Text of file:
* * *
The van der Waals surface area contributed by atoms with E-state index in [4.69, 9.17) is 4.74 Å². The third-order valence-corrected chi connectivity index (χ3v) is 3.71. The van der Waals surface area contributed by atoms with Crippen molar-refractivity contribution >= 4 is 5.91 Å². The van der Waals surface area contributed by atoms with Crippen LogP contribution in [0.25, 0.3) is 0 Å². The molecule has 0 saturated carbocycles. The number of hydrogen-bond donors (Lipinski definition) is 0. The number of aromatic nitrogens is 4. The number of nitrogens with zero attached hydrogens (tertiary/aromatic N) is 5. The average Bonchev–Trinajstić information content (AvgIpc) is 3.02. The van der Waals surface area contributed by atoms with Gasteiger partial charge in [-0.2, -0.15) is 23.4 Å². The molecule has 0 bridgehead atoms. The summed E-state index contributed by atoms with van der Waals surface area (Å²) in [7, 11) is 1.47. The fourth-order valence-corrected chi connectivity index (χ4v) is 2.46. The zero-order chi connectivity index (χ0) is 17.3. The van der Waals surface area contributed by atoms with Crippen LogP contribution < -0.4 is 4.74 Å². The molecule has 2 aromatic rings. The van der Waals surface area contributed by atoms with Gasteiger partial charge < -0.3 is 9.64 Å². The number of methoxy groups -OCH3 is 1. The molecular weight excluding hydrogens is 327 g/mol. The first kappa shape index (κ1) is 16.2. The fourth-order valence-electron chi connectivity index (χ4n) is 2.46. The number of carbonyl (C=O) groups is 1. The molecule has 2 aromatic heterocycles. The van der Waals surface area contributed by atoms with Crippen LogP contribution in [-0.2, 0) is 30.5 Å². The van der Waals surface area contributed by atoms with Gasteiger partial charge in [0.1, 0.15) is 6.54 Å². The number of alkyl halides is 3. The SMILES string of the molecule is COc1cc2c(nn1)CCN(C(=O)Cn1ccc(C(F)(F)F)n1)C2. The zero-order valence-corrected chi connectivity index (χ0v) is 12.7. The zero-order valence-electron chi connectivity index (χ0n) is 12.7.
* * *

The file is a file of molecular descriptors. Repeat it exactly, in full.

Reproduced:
The van der Waals surface area contributed by atoms with E-state index in [4.69, 9.17) is 4.74 Å². The third-order valence-corrected chi connectivity index (χ3v) is 3.71. The van der Waals surface area contributed by atoms with Crippen molar-refractivity contribution >= 4 is 5.91 Å². The van der Waals surface area contributed by atoms with Crippen LogP contribution in [0.25, 0.3) is 0 Å². The molecule has 0 saturated carbocycles. The number of hydrogen-bond donors (Lipinski definition) is 0. The number of aromatic nitrogens is 4. The number of nitrogens with zero attached hydrogens (tertiary/aromatic N) is 5. The average Bonchev–Trinajstić information content (AvgIpc) is 3.02. The van der Waals surface area contributed by atoms with Gasteiger partial charge in [-0.2, -0.15) is 23.4 Å². The molecule has 0 bridgehead atoms. The summed E-state index contributed by atoms with van der Waals surface area (Å²) in [7, 11) is 1.47. The fourth-order valence-corrected chi connectivity index (χ4v) is 2.46. The zero-order chi connectivity index (χ0) is 17.3. The van der Waals surface area contributed by atoms with Crippen LogP contribution < -0.4 is 4.74 Å². The molecule has 2 aromatic rings. The van der Waals surface area contributed by atoms with Gasteiger partial charge < -0.3 is 9.64 Å². The number of methoxy groups -OCH3 is 1. The molecular weight excluding hydrogens is 327 g/mol. The first kappa shape index (κ1) is 16.2. The fourth-order valence-electron chi connectivity index (χ4n) is 2.46. The number of carbonyl (C=O) groups is 1. The molecule has 2 aromatic heterocycles. The van der Waals surface area contributed by atoms with Crippen LogP contribution in [-0.2, 0) is 30.5 Å². The van der Waals surface area contributed by atoms with Gasteiger partial charge in [0.1, 0.15) is 6.54 Å². The number of alkyl halides is 3. The SMILES string of the molecule is COc1cc2c(nn1)CCN(C(=O)Cn1ccc(C(F)(F)F)n1)C2. The zero-order valence-corrected chi connectivity index (χ0v) is 12.7. The zero-order valence-electron chi connectivity index (χ0n) is 12.7.